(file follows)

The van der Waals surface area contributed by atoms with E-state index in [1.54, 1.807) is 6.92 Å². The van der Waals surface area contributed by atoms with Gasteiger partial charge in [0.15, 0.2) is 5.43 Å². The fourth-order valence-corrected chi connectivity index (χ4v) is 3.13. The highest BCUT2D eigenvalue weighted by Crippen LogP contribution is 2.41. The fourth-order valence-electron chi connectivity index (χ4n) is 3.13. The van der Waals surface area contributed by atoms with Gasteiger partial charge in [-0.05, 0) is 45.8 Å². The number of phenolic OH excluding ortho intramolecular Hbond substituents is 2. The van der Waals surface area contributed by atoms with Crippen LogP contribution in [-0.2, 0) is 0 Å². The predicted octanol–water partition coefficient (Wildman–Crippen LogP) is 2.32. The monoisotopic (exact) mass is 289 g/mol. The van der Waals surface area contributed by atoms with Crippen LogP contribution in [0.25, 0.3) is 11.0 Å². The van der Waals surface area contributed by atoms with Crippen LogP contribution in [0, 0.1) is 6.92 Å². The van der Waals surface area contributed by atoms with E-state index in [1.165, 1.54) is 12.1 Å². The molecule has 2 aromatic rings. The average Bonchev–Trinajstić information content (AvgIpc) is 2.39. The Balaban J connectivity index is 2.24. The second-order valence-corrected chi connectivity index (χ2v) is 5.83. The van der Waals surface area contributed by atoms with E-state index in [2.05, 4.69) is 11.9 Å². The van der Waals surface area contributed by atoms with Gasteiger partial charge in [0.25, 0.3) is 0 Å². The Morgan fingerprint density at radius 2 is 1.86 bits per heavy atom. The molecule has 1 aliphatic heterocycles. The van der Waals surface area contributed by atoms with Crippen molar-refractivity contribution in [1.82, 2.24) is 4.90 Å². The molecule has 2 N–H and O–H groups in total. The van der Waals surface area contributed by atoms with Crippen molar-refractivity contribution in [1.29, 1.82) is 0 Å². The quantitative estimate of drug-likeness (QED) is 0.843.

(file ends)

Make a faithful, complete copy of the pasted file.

The van der Waals surface area contributed by atoms with E-state index in [1.54, 1.807) is 6.92 Å². The van der Waals surface area contributed by atoms with Gasteiger partial charge in [0.15, 0.2) is 5.43 Å². The fourth-order valence-corrected chi connectivity index (χ4v) is 3.13. The highest BCUT2D eigenvalue weighted by Crippen LogP contribution is 2.41. The fourth-order valence-electron chi connectivity index (χ4n) is 3.13. The van der Waals surface area contributed by atoms with Gasteiger partial charge in [-0.05, 0) is 45.8 Å². The number of phenolic OH excluding ortho intramolecular Hbond substituents is 2. The van der Waals surface area contributed by atoms with Crippen LogP contribution in [-0.2, 0) is 0 Å². The predicted octanol–water partition coefficient (Wildman–Crippen LogP) is 2.32. The monoisotopic (exact) mass is 289 g/mol. The van der Waals surface area contributed by atoms with Crippen LogP contribution in [0.25, 0.3) is 11.0 Å². The van der Waals surface area contributed by atoms with Crippen LogP contribution in [0, 0.1) is 6.92 Å². The van der Waals surface area contributed by atoms with E-state index in [1.165, 1.54) is 12.1 Å². The molecule has 2 aromatic rings. The average Bonchev–Trinajstić information content (AvgIpc) is 2.39. The Balaban J connectivity index is 2.24. The second-order valence-corrected chi connectivity index (χ2v) is 5.83. The van der Waals surface area contributed by atoms with E-state index in [2.05, 4.69) is 11.9 Å². The van der Waals surface area contributed by atoms with Gasteiger partial charge in [0.25, 0.3) is 0 Å². The Morgan fingerprint density at radius 2 is 1.86 bits per heavy atom. The molecule has 1 aliphatic heterocycles. The van der Waals surface area contributed by atoms with Crippen molar-refractivity contribution in [1.82, 2.24) is 4.90 Å². The molecule has 2 N–H and O–H groups in total. The van der Waals surface area contributed by atoms with Crippen molar-refractivity contribution in [1.29, 1.82) is 0 Å². The quantitative estimate of drug-likeness (QED) is 0.843.